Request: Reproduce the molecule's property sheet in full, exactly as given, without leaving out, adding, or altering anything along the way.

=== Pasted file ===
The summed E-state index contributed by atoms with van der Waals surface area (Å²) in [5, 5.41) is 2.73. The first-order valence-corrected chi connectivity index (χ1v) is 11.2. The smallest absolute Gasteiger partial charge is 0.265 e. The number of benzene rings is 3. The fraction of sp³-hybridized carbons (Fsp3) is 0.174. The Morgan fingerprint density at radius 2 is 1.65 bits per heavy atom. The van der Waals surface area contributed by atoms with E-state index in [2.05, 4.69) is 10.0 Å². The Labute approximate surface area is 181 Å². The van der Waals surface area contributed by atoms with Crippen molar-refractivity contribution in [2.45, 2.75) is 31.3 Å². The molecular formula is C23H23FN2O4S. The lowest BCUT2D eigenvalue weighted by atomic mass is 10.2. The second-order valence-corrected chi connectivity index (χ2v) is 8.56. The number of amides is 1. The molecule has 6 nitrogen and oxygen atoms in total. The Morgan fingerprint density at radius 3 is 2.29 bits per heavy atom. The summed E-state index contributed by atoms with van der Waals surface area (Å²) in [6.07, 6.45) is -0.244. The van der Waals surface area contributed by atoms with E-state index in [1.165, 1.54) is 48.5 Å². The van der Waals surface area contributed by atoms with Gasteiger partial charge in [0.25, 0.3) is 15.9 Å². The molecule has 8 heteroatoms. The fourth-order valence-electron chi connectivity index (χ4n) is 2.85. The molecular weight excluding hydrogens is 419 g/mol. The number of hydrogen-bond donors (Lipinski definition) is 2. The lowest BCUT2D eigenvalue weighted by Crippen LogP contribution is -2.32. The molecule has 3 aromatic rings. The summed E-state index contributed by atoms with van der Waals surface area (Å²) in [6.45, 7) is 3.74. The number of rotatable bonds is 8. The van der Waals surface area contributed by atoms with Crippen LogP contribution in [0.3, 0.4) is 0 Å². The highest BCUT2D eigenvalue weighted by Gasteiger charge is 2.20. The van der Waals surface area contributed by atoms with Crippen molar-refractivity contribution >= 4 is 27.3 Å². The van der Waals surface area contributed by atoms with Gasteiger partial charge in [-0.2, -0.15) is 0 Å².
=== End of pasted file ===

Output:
The summed E-state index contributed by atoms with van der Waals surface area (Å²) in [5, 5.41) is 2.73. The first-order valence-corrected chi connectivity index (χ1v) is 11.2. The smallest absolute Gasteiger partial charge is 0.265 e. The number of benzene rings is 3. The fraction of sp³-hybridized carbons (Fsp3) is 0.174. The Morgan fingerprint density at radius 2 is 1.65 bits per heavy atom. The van der Waals surface area contributed by atoms with E-state index in [2.05, 4.69) is 10.0 Å². The Labute approximate surface area is 181 Å². The van der Waals surface area contributed by atoms with Crippen molar-refractivity contribution in [2.45, 2.75) is 31.3 Å². The molecular formula is C23H23FN2O4S. The lowest BCUT2D eigenvalue weighted by atomic mass is 10.2. The second-order valence-corrected chi connectivity index (χ2v) is 8.56. The number of amides is 1. The molecule has 6 nitrogen and oxygen atoms in total. The Morgan fingerprint density at radius 3 is 2.29 bits per heavy atom. The summed E-state index contributed by atoms with van der Waals surface area (Å²) in [6.07, 6.45) is -0.244. The van der Waals surface area contributed by atoms with E-state index in [1.165, 1.54) is 48.5 Å². The van der Waals surface area contributed by atoms with Gasteiger partial charge in [0.25, 0.3) is 15.9 Å². The molecule has 8 heteroatoms. The fourth-order valence-electron chi connectivity index (χ4n) is 2.85. The molecular weight excluding hydrogens is 419 g/mol. The number of hydrogen-bond donors (Lipinski definition) is 2. The lowest BCUT2D eigenvalue weighted by Crippen LogP contribution is -2.32. The molecule has 3 aromatic rings. The summed E-state index contributed by atoms with van der Waals surface area (Å²) in [6.45, 7) is 3.74. The number of rotatable bonds is 8. The van der Waals surface area contributed by atoms with Crippen LogP contribution in [0.3, 0.4) is 0 Å². The highest BCUT2D eigenvalue weighted by Gasteiger charge is 2.20. The van der Waals surface area contributed by atoms with Crippen molar-refractivity contribution >= 4 is 27.3 Å². The van der Waals surface area contributed by atoms with Gasteiger partial charge in [-0.2, -0.15) is 0 Å².